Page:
Greater North Sea ecoregion – Fisheries overview, including mixed-fisheries considerations
Around 6600 fishing vessels are active in the Greater North Sea. Total landings peaked in the 1970s at 4 million tonnes and have since declined to about 2 million tonnes. Total fishing effort has declined substantially since 2003. Pelagic fish landings are greater than demersal fish landings. Herring and mackerel, caught using pelagic trawls and seines, account for the largest portion of the pelagic landings, while sandeel and haddock, caught using otter trawls/seines, account for the largest fraction of the demersal landings. Catches are taken from more than 100 stocks. Discards are highest in the demersal and benthic fisheries. The spatial distribution of fishing gear varies across the Greater North Sea. Static gear is used most frequently in the English Channel, the eastern part of the Southern Bight, the Danish banks, and in the waters east of Shetland. Bottom trawls are used throughout the North Sea, with lower use in the shallower southern North Sea where beam trawls are most commonly used. Pelagic gears are used throughout the North Sea.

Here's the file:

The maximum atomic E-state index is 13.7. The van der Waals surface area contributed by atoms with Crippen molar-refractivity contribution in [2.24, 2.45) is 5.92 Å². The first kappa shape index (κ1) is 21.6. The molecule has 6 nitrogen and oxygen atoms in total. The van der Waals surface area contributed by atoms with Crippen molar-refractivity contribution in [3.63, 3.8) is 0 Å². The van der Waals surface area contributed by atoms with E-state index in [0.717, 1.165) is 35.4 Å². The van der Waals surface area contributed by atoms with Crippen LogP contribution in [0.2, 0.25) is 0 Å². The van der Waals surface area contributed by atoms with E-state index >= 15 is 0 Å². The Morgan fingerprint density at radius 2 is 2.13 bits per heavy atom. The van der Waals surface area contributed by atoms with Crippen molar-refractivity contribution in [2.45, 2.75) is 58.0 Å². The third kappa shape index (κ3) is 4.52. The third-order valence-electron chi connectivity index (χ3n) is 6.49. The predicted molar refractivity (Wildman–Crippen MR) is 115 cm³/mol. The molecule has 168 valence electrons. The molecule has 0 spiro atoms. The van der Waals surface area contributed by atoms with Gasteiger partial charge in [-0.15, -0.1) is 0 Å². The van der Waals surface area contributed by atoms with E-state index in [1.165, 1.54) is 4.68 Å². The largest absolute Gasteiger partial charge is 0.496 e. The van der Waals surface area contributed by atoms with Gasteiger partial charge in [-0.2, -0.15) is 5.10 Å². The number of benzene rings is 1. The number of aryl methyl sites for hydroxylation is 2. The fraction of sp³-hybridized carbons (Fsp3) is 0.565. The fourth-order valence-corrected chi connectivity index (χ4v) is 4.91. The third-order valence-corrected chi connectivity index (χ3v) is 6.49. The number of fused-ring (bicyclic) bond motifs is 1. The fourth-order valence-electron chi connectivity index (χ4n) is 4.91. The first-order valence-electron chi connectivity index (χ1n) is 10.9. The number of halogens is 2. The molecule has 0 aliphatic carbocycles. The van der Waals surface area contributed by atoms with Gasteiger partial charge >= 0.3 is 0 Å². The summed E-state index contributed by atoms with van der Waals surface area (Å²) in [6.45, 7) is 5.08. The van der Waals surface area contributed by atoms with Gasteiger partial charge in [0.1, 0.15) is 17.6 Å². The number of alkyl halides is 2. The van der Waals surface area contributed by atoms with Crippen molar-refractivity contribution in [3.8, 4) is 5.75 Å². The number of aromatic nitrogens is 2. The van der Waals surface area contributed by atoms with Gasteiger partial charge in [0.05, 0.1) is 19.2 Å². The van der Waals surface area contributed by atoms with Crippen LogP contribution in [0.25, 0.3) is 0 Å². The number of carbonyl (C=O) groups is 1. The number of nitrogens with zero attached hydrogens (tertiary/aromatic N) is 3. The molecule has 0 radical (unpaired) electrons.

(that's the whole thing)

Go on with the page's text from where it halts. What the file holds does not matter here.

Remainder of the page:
In terms of weight of catch, fish stocks harvested from the North Sea are being fished at levels consistent with achieving good environmental status (GES) under the EU’s Marine Strategy Framework Directive; however, the reproductive capacity of the stocks has not generally reached this level. Almost all the fisheries in the North Sea catch more than one species; controlling fishing on one species therefore affects other species as well. ICES has developed a number of scenarios for fishing opportunities that take account of these technical interactions. Each of these scenarios results in different outcomes for the fish stocks. Managers may need to take these scenarios into account when deciding upon fishing opportunities. Furthermore, biological interactions occur between species (e.g. predation) and fishing on one stock may affect the population dynamics of another. Scenarios that take account of these various interactions can be used to evaluate the possible consequences of policy decisions. The greatest physical disturbance of the seabed in the North Sea occurs by mobile bottom‐contacting gear during fishery in the eastern English Channel, in nearshore areas in the southeastern North Sea, and in the central Skagerrak. Incidental bycatches of protected, endangered, and threatened species occur in several North Sea fisheries, and the bycatch of common dolphins in the western English Channel may be unsustainable in terms of population.
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